When Are Bubbles In Your Canned Goods A Red Flag?

For gardeners and home chefs alike, canning provides the perfect means of preserving sauces, soups, meats, or even seasonal produce you want to capture in a jar for dreary wintertime eating. Any way you do it, canning provides a pantry full of powerhouse ingredients that will make cooking in the future easier and more delicious. But, it's a process that requires rigorous sterilization and adherence to a careful hygiene protocol to ensure the food is properly stored for safe consumption later on.

Burping jars before sealing them is an important step in ensuring your food is appropriately protected from potential contamination, but it's not uncommon to see some bubbles — even in well-sealed cans. The strength of the seal is the determining factor in the equation; if airtight, you're safe to eat the food inside, even if small bubbles are present. But if the lid's seal is compromised, it's better to be safe and not eat the contents.

Why air bubbles are not always a cause for alarm

When canning, the core objective is to take a perishable food and make it shelf-stable for far longer than it would last even in a refrigerator. This can be done by thoroughly sterilizing all canning equipment to remove bacteria, placing carefully prepared food inside the jars, and then using heat or pressure to create a tight seal between the jar and the lid. This ensures the contents won't become contaminated by microorganisms or break down with still-active enzymes.

Air can be a problem in the canning process because it could interfere with establishing a strong seal. To release as many bubbles, sterilized tools like a spatula or a bubble freer are used to remove as much air from the jar as possible before placing a lid on top. If you see bubbles in your cans, it doesn't necessarily mean your seal didn't form correctly — it's normal for some to remain. As long as the bubbles aren't actively moving within the jar and you don't see signs of fermentation, there's no reason to panic.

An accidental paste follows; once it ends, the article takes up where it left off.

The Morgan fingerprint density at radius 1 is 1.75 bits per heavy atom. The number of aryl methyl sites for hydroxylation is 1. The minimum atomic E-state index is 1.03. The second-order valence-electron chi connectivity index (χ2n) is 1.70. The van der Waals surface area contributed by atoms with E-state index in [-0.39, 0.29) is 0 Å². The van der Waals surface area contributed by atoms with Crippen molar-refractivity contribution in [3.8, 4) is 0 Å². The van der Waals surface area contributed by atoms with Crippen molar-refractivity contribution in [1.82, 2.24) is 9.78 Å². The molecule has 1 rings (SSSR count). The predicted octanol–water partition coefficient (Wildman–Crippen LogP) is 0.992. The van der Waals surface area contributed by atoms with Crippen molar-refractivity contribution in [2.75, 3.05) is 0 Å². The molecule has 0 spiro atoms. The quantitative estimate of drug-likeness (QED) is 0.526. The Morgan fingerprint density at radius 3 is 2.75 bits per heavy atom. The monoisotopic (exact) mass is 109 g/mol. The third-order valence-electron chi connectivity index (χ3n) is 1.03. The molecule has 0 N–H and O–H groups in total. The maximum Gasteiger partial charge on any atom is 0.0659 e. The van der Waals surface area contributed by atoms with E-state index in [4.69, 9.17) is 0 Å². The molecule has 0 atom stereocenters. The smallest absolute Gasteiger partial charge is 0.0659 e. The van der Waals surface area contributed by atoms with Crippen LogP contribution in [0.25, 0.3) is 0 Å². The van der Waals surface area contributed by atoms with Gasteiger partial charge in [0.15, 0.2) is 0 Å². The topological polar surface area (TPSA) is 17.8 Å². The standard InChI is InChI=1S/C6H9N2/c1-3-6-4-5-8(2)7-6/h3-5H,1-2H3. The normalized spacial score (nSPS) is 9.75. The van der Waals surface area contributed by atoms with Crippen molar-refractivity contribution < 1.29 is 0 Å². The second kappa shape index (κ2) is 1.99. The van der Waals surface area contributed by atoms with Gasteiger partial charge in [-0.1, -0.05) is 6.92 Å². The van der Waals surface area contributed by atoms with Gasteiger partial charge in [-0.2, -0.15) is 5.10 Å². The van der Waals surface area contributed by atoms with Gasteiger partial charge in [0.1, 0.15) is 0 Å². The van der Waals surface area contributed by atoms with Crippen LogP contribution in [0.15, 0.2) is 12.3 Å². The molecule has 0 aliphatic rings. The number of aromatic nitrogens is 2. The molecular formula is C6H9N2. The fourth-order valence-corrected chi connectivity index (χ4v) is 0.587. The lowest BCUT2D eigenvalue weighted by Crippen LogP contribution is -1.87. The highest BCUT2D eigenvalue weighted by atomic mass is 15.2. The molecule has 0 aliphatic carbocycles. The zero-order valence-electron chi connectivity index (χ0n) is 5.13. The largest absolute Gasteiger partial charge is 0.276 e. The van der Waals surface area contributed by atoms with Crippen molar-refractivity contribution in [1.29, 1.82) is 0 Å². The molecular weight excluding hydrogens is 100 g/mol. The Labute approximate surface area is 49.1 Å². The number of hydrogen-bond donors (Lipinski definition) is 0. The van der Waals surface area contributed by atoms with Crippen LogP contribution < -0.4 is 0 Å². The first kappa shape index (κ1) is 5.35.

How to make sure your seal is strong

While some canning lids have what is known as a button in the center of it — a little bump that helps you easily identify when a seal is made or broken — other lids are less obvious. One way to test a seal is with the metal spoon test, which can be done as early as 12 hours after you complete the canning process. 

An unsealed lid will have a hollow thud sound when hit with a metal spoon, while a sealed lid sounds tinny and musical. You can also test a lid by pressing on it: A well-sealed one will dip down slightly in the center and will not wiggle when pressed. After 24 hours, you should be able to pick the jar up by the lid only without it falling — if your seal is tight, your jar will hold on without any issue.

It's important to note that, even if your lid remains sealed, canned food can go bad anyway. Always use your best judgment before digging in — if the contents smell funny, have mold or an unanticipated film on top, or if the container or lid looks like it's been damaged, it's better to toss it out than risk consuming potentially contaminated food. If the food inside seems fresh and well-preserved, eat your heart out and refrigerate any leftovers. Preserved soup, fruit, and marinara sauce will stay fresh in the fridge for up to 4 days after the lid is opened.